- 10 Feb 2012
Now that day X is approaching for a lot of companies, the question arises whether or not, and to which extent, temporary workers should be taken into account for determining the number of mandates. The Federal Public Service Employment, Labour and Social Dialogue has taken a position with respect to this question.
As is generally known, an employer should take into account the number of temporary workers in his company when he determines the minimum threshold of employees that should be reached for the organisation of social elections. The Royal Decree of 12 September 2011 prescribes that the average number of temporary workers that have been employed during the last quarter of 2011, counts for the calculation of this threshold. Only those temporary workers who do not replace a permanent worker must be included.
As a result of the former social elections, the Supreme Court stated in a decision of 30 March 2009, that also for the determination of the number of mandates in the Works Council and the Committee for Prevention and Protection at Work, about which decisions will be taken on day X, the number of temporary employees that are employed by the company need to be counted in (see our Newsflash of 1 February 2012).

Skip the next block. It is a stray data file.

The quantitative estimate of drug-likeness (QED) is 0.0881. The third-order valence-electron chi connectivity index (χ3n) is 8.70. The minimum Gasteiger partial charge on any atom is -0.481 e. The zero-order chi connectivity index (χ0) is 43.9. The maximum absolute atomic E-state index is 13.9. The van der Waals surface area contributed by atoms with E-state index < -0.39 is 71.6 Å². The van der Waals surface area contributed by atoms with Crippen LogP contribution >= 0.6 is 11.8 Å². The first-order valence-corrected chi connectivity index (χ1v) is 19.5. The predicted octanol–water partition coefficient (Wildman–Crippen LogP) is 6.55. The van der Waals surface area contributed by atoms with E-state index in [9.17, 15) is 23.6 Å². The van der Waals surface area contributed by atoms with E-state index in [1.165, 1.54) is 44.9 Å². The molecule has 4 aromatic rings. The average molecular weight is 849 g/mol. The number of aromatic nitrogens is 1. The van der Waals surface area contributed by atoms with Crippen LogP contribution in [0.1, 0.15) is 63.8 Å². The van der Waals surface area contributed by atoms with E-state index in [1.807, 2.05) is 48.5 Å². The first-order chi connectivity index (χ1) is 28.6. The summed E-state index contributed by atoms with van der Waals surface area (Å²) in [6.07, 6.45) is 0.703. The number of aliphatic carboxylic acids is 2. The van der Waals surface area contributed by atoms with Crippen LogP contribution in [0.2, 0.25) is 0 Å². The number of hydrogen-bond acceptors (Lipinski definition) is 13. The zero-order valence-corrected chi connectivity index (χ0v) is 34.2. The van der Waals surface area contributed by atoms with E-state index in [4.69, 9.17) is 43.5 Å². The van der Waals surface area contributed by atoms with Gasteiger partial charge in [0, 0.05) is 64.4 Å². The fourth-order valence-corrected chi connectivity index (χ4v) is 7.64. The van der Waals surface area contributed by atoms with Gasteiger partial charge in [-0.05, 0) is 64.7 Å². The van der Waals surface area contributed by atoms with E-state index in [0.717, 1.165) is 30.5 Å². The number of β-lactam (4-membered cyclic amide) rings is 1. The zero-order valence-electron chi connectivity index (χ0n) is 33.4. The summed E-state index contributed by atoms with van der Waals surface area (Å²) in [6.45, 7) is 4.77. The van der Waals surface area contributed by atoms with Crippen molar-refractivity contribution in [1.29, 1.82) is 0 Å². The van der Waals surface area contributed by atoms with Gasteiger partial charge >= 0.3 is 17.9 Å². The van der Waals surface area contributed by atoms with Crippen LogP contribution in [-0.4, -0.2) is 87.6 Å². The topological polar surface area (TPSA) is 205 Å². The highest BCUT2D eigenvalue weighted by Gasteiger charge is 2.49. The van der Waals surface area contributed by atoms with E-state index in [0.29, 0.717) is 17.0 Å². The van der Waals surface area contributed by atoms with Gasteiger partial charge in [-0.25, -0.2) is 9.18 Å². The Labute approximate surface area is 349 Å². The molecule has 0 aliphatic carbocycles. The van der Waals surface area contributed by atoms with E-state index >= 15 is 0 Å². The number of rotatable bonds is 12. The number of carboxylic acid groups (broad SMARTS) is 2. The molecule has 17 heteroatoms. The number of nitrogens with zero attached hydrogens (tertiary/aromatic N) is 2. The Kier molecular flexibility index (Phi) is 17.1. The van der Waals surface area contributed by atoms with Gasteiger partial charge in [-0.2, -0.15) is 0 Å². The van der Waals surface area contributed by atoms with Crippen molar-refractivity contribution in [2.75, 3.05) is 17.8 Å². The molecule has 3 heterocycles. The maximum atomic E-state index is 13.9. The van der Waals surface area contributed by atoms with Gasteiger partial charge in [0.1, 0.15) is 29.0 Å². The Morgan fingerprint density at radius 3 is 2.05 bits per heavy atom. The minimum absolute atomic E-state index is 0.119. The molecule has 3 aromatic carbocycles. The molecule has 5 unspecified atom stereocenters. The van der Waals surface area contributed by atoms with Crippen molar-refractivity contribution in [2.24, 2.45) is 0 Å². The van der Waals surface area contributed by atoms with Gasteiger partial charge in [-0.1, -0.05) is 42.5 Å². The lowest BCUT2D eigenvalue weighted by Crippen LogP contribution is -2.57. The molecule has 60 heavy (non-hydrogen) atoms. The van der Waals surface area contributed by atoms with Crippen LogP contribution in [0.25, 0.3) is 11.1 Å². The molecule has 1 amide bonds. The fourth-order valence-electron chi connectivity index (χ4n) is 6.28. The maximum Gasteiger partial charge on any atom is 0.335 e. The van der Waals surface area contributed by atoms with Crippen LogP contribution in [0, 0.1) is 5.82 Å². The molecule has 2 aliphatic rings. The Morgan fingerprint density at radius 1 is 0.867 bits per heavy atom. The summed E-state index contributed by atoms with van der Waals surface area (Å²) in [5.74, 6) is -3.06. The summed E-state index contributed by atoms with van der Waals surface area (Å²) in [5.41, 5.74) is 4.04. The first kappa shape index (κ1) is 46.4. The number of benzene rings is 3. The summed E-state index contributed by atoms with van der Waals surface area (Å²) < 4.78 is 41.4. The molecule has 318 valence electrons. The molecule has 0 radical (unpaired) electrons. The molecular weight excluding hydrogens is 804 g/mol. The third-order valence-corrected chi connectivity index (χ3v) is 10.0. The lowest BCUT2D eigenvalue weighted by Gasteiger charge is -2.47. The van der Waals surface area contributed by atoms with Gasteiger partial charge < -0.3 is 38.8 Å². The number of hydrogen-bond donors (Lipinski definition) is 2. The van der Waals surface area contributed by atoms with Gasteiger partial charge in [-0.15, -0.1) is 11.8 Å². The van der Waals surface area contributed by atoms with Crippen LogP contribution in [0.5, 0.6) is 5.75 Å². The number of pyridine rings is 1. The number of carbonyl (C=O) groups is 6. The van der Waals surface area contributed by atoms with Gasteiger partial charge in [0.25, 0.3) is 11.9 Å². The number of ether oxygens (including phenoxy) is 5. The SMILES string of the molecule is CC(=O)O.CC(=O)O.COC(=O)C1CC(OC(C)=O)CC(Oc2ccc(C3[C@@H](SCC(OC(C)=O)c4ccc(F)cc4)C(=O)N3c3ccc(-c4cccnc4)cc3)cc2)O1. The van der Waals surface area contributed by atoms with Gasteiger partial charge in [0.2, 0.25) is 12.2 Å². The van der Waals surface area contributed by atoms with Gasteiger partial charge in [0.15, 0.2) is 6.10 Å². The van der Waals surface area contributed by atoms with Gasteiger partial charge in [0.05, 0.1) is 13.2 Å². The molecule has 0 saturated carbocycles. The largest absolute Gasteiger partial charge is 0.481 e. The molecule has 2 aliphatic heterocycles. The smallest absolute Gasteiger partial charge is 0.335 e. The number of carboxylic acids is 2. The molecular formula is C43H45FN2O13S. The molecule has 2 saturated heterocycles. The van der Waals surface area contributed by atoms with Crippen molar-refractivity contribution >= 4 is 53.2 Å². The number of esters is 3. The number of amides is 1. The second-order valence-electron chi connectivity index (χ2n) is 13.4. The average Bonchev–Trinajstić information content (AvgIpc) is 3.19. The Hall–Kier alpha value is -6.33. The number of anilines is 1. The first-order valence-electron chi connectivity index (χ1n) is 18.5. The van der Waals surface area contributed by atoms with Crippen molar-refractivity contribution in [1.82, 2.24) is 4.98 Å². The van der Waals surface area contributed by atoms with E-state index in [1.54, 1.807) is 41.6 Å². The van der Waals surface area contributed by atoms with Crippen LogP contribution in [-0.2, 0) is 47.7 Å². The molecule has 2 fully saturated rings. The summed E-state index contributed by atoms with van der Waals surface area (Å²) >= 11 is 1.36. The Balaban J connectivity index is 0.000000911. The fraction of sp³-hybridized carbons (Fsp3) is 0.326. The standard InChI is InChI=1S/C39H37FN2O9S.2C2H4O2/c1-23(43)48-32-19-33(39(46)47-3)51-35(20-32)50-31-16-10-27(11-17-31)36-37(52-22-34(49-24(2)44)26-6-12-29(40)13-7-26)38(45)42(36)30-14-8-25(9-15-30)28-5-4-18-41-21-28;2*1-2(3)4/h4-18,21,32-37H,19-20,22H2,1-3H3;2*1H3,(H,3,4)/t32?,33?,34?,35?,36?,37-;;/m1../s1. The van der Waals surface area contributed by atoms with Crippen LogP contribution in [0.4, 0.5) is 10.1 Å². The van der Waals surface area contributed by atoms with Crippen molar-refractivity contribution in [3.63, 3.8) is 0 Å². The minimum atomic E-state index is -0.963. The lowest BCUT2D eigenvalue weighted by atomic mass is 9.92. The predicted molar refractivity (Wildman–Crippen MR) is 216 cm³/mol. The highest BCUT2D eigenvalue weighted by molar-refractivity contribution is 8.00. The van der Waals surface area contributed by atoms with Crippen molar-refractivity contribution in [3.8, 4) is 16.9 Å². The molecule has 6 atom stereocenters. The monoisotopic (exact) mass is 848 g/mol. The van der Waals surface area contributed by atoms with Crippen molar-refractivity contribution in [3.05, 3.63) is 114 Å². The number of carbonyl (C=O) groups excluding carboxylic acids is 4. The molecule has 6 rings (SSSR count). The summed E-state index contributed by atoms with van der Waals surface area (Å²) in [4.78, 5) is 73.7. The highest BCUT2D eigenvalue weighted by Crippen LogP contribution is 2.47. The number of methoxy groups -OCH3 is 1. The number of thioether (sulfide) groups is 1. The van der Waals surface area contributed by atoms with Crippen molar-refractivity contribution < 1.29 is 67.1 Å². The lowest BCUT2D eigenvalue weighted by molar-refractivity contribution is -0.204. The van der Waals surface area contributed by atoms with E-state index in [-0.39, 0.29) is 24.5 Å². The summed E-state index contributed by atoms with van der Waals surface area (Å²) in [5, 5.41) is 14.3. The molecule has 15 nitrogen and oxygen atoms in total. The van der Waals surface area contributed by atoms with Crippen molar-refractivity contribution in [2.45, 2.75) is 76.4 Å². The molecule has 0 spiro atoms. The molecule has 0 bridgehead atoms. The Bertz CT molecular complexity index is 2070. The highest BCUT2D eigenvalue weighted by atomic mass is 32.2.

It was uncertain which number must be taken into account for the determination of the number of mandates: either the average number of temporary workers of the last quarter of 2011, or the number of temporary workers actually employed on day X.
The FPS Employment, Labour and Social Dialogue recently confirmed that it is only the number of temporary workers employed on day X that should be counted in. In the opinion of the FPS, only those temporary workers who do not replace a permanent worker whose employment contract is suspended (except due to economic unemployment or bad weather) should be included.
Further, it was also clarified that the temporary workers do not have to be taken into account with respect to the distribution of the mandates among the different categories of employees.
The position of the Federal Public Service has only the value of an advice and is, as a consequence, not binding. It cannot be excluded that a court of law would judge differently.